Don’t Talk to my Trainees

“So how’s the blogging going?” Says my Supervisor with his usual smirk.

“I’m not doing much blogging these days.” I say with a shrug. “I think I’ve run out of things to say.”

The two Trainees, who are kids in their twenties, look at me as if they were not completely sure I was a loser, but now they are.

One of the Trainees has been at it for three weeks-she will be on her own soon.  Watching her take portraits I have to admit that The Supervisor has done a good job teaching her the basics-with a few minor exceptions.  The details can always be tweaked later, as long as you have a solid foundations to start from.

I tend to talk to my fellow Photographers much as I talk here-I like to tell my war stories and warn people not to get their hopes too high and talk about which Passers I like and so on and so forth.  Of course, the FNGs get the Good Shoots to train in and will often have Good Shoots for at least the first few weeks they are out.  A case in point being that I worked at this Shoot for one day-and the Trainee is working there a full week, after working there for two or three other full weeks.  While I have worked one day here and one day there.

The Trainees were pretty young women and I will likely never see them again.  They will either quit in a few months when they get enough Bad Shoots under their belts or we will just never work together again.  Photographers seldom work together, which is why it was kind of fun to talk to the Newbies and talk about the usual State of The Company with the Supervisor.

It’s all but impossible for me not to talk to the Trainees, not to offer a bit of advice here and there-but just a bit.  The Supervisor didn’t want them hanging around my Camera Room, as they would pick up bad habits from me-and I also have a Studio that is pretty different from the one they will be using.  I still tend to shoot a bit too quickly and take a couple of poses that are not exactly what The Company wants.

There were a lot of Little Old Ladies and Little Old Men at this shoot, I ended up shooting most of them as the Trainee was pretty slow.  I also let her have most of the families as she needed more practice with groups.  The bottom line being that she shot half as many sets and still make more money than I did.

The Company, of course, sees everything do they as correct.  The Plan seems to be to drive off all the Old Timers, and a good deal of them are now gone.  Those of that remain are skill waiting for the return of The Good Old Days-which, of course, will never happen.

The Company likes to lie to Trainees.  They tell them that they will make $70,000 a year and they all jump for joy.  It doesn’t take too many of those $700 paycheck for two weeks of Shooting to let them figure out that maybe they won’t quite be getting that 70 grand a year after all.

We all tend to fall into our own little patterns, some of these are good, some not so good.  One of the bad things about working alone, like, all the time, is that you never see what anyone else is doing.  The only people I see are the Supervisors and I have little use for their advice-and I don’t have any interest in seeing them Shoot either.  No, I want to see the other working Photographers and what they do.  So it was kind of fun to watch the Trainee doing her plain vanilla bit with the families and the Supervisor trying to spice it up once in a while.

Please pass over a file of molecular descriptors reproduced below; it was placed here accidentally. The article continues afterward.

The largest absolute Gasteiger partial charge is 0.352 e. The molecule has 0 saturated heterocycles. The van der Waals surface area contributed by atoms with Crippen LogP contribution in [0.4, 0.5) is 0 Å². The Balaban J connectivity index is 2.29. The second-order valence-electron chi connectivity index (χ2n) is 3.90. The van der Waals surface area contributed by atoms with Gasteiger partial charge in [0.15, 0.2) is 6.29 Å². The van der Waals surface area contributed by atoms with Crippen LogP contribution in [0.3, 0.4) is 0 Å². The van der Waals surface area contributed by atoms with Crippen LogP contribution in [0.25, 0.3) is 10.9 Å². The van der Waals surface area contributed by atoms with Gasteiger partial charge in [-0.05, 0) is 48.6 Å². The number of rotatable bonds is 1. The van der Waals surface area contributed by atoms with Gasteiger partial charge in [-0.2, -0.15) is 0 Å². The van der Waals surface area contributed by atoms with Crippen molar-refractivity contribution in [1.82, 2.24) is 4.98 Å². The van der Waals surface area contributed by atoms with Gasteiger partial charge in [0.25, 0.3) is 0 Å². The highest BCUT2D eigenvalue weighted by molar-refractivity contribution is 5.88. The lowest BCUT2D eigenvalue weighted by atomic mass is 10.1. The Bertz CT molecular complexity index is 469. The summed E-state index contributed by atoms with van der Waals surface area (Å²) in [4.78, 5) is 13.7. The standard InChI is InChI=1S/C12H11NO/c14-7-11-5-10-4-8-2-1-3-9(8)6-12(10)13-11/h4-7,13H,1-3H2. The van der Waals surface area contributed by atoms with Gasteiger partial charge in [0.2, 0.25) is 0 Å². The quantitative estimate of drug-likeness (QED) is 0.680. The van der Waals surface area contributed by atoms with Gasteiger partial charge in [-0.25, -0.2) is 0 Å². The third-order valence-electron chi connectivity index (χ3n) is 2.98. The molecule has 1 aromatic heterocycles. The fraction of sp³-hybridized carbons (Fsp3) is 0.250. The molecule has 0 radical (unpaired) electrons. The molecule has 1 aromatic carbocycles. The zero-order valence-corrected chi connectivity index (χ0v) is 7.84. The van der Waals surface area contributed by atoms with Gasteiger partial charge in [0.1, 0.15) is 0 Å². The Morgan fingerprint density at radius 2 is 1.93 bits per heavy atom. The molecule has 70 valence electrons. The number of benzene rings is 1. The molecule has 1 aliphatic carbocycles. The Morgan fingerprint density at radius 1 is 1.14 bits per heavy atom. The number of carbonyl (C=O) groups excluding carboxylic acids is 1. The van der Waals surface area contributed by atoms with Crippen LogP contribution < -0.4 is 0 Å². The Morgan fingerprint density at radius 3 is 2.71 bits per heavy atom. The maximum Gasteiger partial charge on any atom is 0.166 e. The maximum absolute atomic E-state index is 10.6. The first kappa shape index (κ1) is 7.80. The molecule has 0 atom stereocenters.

I’ve always hated the way The Company trains it’s Photographers.  They spend three or four weeks with One Photographer and learn the Basics.  Then, after a few weeks of shooting, one of the Supervisors is supposed to swing by and teach them a couple of new poses-maybe some new lighting or new backgrounds.  What often happens is that the Trainees have had all the training they want and once they are on their own, they just want to keep doing what they have always done.  I know that I like trying new things, but I seldom like the new things The Company thinks I should be doing.

I’ve always thought that everyone should be a Trainer-at least for a few days.  After a couple of weeks of getting the Basics down, the Trainee should them float around and watch every Photographer in the district.  We all have one or two poses that we do really well, and we are often the only Photographer doing a certain shot consistently.  So let the Trainee go around and collect the poses that they like-virtually any pose will sell at a Good Shoot, so why not have a set of poses that they enjoy doing?

But The Company is so afraid that we will ruin the Trainees, that they don’t want any of us anywhere near them.  The Supervisor didn’t want me to offer any suggestions, he didn’t even want the other Supervisor offering any suggestions.  This is fine, he want the Trainee to do exactly what The Company currently wants to do.  The rub, of course, is that The Company will want us to do something else before too long.  They always do.

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